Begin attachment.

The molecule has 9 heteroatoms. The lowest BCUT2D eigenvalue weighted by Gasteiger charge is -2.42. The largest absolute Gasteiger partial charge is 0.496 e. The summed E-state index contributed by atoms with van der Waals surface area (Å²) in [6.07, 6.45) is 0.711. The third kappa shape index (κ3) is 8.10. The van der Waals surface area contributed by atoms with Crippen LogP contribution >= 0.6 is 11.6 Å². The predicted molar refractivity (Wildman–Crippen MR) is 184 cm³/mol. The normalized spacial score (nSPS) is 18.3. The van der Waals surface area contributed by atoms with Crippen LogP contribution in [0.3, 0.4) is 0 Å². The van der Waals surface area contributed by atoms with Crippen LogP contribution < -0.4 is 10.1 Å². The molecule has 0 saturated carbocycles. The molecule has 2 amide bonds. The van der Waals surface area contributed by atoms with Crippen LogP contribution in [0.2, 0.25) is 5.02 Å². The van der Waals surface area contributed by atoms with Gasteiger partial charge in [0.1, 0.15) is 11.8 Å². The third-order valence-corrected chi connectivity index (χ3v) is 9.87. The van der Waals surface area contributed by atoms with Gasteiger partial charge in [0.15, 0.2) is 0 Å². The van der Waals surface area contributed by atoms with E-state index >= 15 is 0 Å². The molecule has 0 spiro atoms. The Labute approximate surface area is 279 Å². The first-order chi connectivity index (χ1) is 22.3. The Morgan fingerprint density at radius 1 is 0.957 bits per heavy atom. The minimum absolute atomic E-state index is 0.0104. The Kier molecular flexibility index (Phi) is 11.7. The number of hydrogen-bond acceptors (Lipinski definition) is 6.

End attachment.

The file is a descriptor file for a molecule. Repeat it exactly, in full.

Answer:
The molecule has 9 heteroatoms. The lowest BCUT2D eigenvalue weighted by Gasteiger charge is -2.42. The largest absolute Gasteiger partial charge is 0.496 e. The summed E-state index contributed by atoms with van der Waals surface area (Å²) in [6.07, 6.45) is 0.711. The third kappa shape index (κ3) is 8.10. The van der Waals surface area contributed by atoms with Crippen LogP contribution >= 0.6 is 11.6 Å². The predicted molar refractivity (Wildman–Crippen MR) is 184 cm³/mol. The normalized spacial score (nSPS) is 18.3. The van der Waals surface area contributed by atoms with Crippen LogP contribution in [0.3, 0.4) is 0 Å². The van der Waals surface area contributed by atoms with Crippen LogP contribution < -0.4 is 10.1 Å². The molecule has 0 saturated carbocycles. The molecule has 2 amide bonds. The van der Waals surface area contributed by atoms with Crippen LogP contribution in [0.2, 0.25) is 5.02 Å². The van der Waals surface area contributed by atoms with Gasteiger partial charge in [0.1, 0.15) is 11.8 Å². The third-order valence-corrected chi connectivity index (χ3v) is 9.87. The van der Waals surface area contributed by atoms with Gasteiger partial charge in [0.15, 0.2) is 0 Å². The van der Waals surface area contributed by atoms with E-state index >= 15 is 0 Å². The molecule has 0 spiro atoms. The Labute approximate surface area is 279 Å². The first-order chi connectivity index (χ1) is 22.3. The Morgan fingerprint density at radius 1 is 0.957 bits per heavy atom. The minimum absolute atomic E-state index is 0.0104. The Kier molecular flexibility index (Phi) is 11.7. The number of hydrogen-bond acceptors (Lipinski definition) is 6.